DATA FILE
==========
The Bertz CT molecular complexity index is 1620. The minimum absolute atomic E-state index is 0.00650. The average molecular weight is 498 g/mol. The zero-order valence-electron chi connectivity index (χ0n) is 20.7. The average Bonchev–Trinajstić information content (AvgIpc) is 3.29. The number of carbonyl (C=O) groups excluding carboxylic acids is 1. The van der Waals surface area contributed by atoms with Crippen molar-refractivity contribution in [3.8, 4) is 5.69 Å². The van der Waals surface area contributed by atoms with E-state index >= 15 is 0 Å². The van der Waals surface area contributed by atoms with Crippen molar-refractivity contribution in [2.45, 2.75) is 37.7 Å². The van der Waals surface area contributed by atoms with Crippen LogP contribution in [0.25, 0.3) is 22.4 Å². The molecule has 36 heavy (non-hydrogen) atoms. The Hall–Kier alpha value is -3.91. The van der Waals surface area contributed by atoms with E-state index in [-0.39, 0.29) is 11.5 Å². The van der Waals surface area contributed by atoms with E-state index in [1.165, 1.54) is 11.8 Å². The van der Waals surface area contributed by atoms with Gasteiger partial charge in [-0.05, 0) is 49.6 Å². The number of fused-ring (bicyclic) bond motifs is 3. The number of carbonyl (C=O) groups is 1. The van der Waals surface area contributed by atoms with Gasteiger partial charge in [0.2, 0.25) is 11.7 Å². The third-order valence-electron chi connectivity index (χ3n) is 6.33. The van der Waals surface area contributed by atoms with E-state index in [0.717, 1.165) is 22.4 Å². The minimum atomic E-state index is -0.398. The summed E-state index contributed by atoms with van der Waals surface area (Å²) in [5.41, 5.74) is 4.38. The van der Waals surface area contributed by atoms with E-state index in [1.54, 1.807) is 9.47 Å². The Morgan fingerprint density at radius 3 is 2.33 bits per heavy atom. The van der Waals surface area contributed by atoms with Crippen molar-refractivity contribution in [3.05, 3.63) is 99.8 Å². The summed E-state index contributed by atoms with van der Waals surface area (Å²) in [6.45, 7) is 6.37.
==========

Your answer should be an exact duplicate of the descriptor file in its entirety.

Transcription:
The Bertz CT molecular complexity index is 1620. The minimum absolute atomic E-state index is 0.00650. The average molecular weight is 498 g/mol. The zero-order valence-electron chi connectivity index (χ0n) is 20.7. The average Bonchev–Trinajstić information content (AvgIpc) is 3.29. The number of carbonyl (C=O) groups excluding carboxylic acids is 1. The van der Waals surface area contributed by atoms with Crippen molar-refractivity contribution in [3.8, 4) is 5.69 Å². The van der Waals surface area contributed by atoms with E-state index >= 15 is 0 Å². The van der Waals surface area contributed by atoms with Crippen molar-refractivity contribution in [2.45, 2.75) is 37.7 Å². The van der Waals surface area contributed by atoms with Crippen LogP contribution in [0.25, 0.3) is 22.4 Å². The molecule has 36 heavy (non-hydrogen) atoms. The Hall–Kier alpha value is -3.91. The van der Waals surface area contributed by atoms with E-state index in [-0.39, 0.29) is 11.5 Å². The van der Waals surface area contributed by atoms with E-state index in [1.165, 1.54) is 11.8 Å². The van der Waals surface area contributed by atoms with Gasteiger partial charge in [-0.05, 0) is 49.6 Å². The number of fused-ring (bicyclic) bond motifs is 3. The number of carbonyl (C=O) groups is 1. The van der Waals surface area contributed by atoms with Gasteiger partial charge in [0.2, 0.25) is 11.7 Å². The third-order valence-electron chi connectivity index (χ3n) is 6.33. The van der Waals surface area contributed by atoms with E-state index in [0.717, 1.165) is 22.4 Å². The minimum atomic E-state index is -0.398. The summed E-state index contributed by atoms with van der Waals surface area (Å²) in [5.41, 5.74) is 4.38. The van der Waals surface area contributed by atoms with E-state index in [1.54, 1.807) is 9.47 Å². The Morgan fingerprint density at radius 3 is 2.33 bits per heavy atom. The van der Waals surface area contributed by atoms with Crippen molar-refractivity contribution in [3.05, 3.63) is 99.8 Å². The summed E-state index contributed by atoms with van der Waals surface area (Å²) in [6.45, 7) is 6.37.